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  2. All this clearly shows us is there are some very ignorant and greedy people, perhaps extremely uneducaed, who are in posiitions they should NOT be in.

    It may be good to look into your own County Commissioner and see how the board has been populated. Here in California, we have supervisors who are elected and hold regular weekly public meetings.

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  3. I’m fairly familiar with New Mexico Government and I’ve never HEARD of the National Association of Counties! How many people were actually at the Conference, and from which states? Do county residents even know they’re being represented, or agree with the decisions being made in their names?

    There are 3069 counties in the National Association and 374 in the 10 states with HMAs (12%). The resolution passed unanimously with “very little or no debate” (which was it?). Was the topic included in a Workshop? To use the words on their FB page, the conference was “jam packed with activities”. With so much on their plates (including socializing?) and what I assume was little knowledge of the actual situation, I doubt the resolution was a priority.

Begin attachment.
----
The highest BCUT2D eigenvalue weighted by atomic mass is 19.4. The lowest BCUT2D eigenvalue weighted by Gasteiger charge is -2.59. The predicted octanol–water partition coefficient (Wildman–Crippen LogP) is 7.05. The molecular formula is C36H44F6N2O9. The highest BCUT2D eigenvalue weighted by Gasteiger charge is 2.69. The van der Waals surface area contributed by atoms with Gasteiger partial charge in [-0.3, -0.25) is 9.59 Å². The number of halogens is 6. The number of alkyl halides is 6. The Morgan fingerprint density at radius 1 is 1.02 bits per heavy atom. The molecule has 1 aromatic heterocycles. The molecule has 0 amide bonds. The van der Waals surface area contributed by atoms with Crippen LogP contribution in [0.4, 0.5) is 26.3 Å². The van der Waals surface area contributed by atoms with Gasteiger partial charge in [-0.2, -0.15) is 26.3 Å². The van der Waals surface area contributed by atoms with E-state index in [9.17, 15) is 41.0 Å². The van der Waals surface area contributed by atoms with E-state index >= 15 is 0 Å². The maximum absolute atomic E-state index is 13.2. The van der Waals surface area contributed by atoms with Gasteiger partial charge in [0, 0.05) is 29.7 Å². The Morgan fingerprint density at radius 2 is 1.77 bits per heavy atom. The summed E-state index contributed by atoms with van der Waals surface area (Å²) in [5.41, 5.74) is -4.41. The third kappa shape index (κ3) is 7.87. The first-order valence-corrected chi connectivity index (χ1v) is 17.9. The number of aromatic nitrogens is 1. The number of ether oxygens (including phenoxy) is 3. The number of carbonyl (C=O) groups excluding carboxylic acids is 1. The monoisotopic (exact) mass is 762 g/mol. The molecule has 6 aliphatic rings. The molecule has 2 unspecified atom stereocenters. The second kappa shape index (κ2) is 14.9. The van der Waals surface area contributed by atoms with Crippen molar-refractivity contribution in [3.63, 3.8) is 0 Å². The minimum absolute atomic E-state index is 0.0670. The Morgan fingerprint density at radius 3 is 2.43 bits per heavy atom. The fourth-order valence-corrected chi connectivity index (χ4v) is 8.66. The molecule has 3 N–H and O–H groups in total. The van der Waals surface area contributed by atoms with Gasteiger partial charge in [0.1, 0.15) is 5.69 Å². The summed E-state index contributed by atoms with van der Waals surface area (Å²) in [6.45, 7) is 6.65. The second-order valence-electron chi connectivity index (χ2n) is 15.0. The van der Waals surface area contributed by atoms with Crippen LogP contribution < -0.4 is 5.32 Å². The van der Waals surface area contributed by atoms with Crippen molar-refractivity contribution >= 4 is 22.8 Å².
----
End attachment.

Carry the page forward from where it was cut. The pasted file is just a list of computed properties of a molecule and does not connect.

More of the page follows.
How was the argument couched? States’ Rights and disdain for “big government” is pretty appealing overall. If I were researching what actually happened, I’d ask attendees from East of the Mississippi.

    And if I were a betting woman, my money would be on: “Pass it, and move on!”

    Website: http://www.naco.org/Pages/default.aspx
    Facebook Page: https://www.facebook.com/NACoDC
    The article is posted on the Facebook page of the woman who wrote it: https://www.facebook.com/TracieSullivan

    If you choose to comment on FB, please get your FACTS organized, and be respectful!